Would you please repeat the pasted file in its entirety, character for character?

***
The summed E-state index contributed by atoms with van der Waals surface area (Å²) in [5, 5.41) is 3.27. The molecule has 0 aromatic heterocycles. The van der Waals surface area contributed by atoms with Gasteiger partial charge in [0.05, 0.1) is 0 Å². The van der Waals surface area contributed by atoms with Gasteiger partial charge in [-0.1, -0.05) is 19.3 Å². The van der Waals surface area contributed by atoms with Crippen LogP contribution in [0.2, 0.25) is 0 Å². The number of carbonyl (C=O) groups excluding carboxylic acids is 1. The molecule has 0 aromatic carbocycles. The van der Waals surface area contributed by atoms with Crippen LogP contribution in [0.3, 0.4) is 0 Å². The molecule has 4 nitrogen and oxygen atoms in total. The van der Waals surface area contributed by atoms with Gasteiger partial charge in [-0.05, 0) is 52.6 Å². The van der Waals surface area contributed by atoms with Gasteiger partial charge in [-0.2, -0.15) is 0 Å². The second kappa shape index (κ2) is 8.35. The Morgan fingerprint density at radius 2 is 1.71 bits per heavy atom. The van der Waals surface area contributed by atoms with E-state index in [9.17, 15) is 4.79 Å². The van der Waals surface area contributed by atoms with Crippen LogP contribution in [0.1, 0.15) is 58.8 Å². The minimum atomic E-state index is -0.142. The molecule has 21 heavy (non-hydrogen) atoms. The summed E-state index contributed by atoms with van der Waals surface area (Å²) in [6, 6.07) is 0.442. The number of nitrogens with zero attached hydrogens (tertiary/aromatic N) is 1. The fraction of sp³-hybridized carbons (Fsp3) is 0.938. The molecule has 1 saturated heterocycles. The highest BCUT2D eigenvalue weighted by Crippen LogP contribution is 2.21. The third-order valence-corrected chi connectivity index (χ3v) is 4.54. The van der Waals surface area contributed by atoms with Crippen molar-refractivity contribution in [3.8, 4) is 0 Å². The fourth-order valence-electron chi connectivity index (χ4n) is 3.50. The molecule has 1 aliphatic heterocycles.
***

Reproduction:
The summed E-state index contributed by atoms with van der Waals surface area (Å²) in [5, 5.41) is 3.27. The molecule has 0 aromatic heterocycles. The van der Waals surface area contributed by atoms with Gasteiger partial charge in [0.05, 0.1) is 0 Å². The van der Waals surface area contributed by atoms with Gasteiger partial charge in [-0.1, -0.05) is 19.3 Å². The van der Waals surface area contributed by atoms with Crippen LogP contribution in [0.2, 0.25) is 0 Å². The number of carbonyl (C=O) groups excluding carboxylic acids is 1. The molecule has 0 aromatic carbocycles. The van der Waals surface area contributed by atoms with Crippen LogP contribution in [0.3, 0.4) is 0 Å². The molecule has 4 nitrogen and oxygen atoms in total. The van der Waals surface area contributed by atoms with Gasteiger partial charge in [-0.05, 0) is 52.6 Å². The van der Waals surface area contributed by atoms with Gasteiger partial charge in [-0.2, -0.15) is 0 Å². The second kappa shape index (κ2) is 8.35. The Morgan fingerprint density at radius 2 is 1.71 bits per heavy atom. The van der Waals surface area contributed by atoms with E-state index in [9.17, 15) is 4.79 Å². The van der Waals surface area contributed by atoms with Crippen LogP contribution in [0.1, 0.15) is 58.8 Å². The minimum atomic E-state index is -0.142. The molecule has 21 heavy (non-hydrogen) atoms. The summed E-state index contributed by atoms with van der Waals surface area (Å²) in [6, 6.07) is 0.442. The number of nitrogens with zero attached hydrogens (tertiary/aromatic N) is 1. The fraction of sp³-hybridized carbons (Fsp3) is 0.938. The molecule has 1 saturated heterocycles. The highest BCUT2D eigenvalue weighted by Crippen LogP contribution is 2.21. The third-order valence-corrected chi connectivity index (χ3v) is 4.54. The van der Waals surface area contributed by atoms with Crippen molar-refractivity contribution in [3.8, 4) is 0 Å². The fourth-order valence-electron chi connectivity index (χ4n) is 3.50. The molecule has 1 aliphatic heterocycles.